• Calhoun County commissioners have set aside $1.58 million in Hurricane Housing Recovery Program funds for property owners whose homes were destroyed or damaged by Hurricane Michael in 2008. Eligible homeowners can get up to $80,000 for moderate rehabilitation of damaged homes and purchase assistance up to $40,000. The funds were derived from the Florida Housing Finance Corp.


  • A surge in passengers in 2022, expected to continue in 2023, has city officials speeding up a $70-million expansion of Pensacola International Airport. Matt Coughlin, airport director, says he hopes to get the design and engineering plans completed in early 2023 and break ground on the expansion in 2024. The project would add eight gates and expand the current security screening area.


  • Despite restoration efforts by the Florida Fish and Wildlife Commission, Apalachicola Bay’s famed wild oyster fishery, declared a Federal Fishery Disaster in 2013, remains depleted. Commercial oyster harvesting has been suspended through 2025.


  • The county has received more than $7 million from the state for infrastructure improvements and rehabilitation of existing public buildings for community events and senior citizen activities.


  • A Miami-based liquefied natural gas company is considering locating a plant near the town of Port St. Joe. Nopetro is a compressed natural gas fueling infrastructure company that has developed a network of stations throughout Florida for medium and heavy-duty vehicles.


  • Several Jackson County towns have received more than $26 million for infrastructure improvements and weather hardening of public buildings from the Florida Department of Economic Opportunity and its Rebuild Florida General Infrastructure Repair Program. The towns approved for funding include Marianna, Cottondale, Grand Ridge, Graceville and Greenwood, along with Jackson County.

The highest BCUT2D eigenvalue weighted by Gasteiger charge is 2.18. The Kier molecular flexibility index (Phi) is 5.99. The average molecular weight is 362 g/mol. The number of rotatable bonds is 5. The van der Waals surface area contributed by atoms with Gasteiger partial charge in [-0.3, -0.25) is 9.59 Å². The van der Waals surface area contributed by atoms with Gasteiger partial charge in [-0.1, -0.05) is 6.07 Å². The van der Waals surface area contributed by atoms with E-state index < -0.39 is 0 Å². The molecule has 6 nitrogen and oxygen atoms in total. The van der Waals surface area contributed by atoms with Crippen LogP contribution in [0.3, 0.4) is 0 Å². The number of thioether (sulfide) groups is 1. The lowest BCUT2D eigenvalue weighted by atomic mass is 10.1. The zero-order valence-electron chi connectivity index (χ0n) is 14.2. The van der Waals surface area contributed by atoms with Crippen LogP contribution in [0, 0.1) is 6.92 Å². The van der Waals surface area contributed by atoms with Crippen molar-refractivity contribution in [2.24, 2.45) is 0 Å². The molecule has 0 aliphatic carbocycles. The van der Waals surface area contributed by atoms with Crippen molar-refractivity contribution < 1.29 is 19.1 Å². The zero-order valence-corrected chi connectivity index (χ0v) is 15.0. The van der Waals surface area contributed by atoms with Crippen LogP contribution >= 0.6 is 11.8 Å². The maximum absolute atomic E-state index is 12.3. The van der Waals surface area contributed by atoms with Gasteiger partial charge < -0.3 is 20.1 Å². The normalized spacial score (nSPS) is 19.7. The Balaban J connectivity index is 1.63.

• State and local officials are working with Dallas-based NaturalShrimp to find financing for construction of a 180,000-sq.-ft. facility for processing shrimp products.


  • Amazon’s plans to build a 123,115-sq.- ft. distribution center near Tallahassee are moving forward, local officials say, despite a delay in the company’s national expansion plans.


  • Gulf Air Group has selected Crestview’s Bob Sikes Airport for an expansion project. The $16-million investment will result in an aircraft hangar complex totaling 70,000 square feet. It will create 55 jobs, says Nathan Sparks, executive director of One Okaloosa EDC.


  • With the recent purchase of the Milton Interchange Park, Santa Rosa County now has five industrial parks, with plans underway to add several more. The existing parks are at capacity or filling up rapidly, say county officials.


  • High-speed fiber internet is coming to coastal Taylor County in early 2023. Residents along the coast from Steinhatchee to the Leisure Retreats area will be the first in Taylor County eligible to receive high-speed fiber internet service from Tri-County Electric Cooperative.


  • County commissioners have approved the sale of the final three available parcels in the Mossy Head Industrial Park. The three parcels, totaling 34 acres, were sold to Onicx Group, a Tampa real estate development and construction company, for $1.3 million, an average of $38,000 per acre.


  • The Washington County Industrial Park has been designated “shovel ready” by an independent site certification organization. Economic Development Council President Brandon Lovering says the certification means much of the legwork a company normally would have to do has already been completed.

Tags: Northwest, Economic Outlook, Feature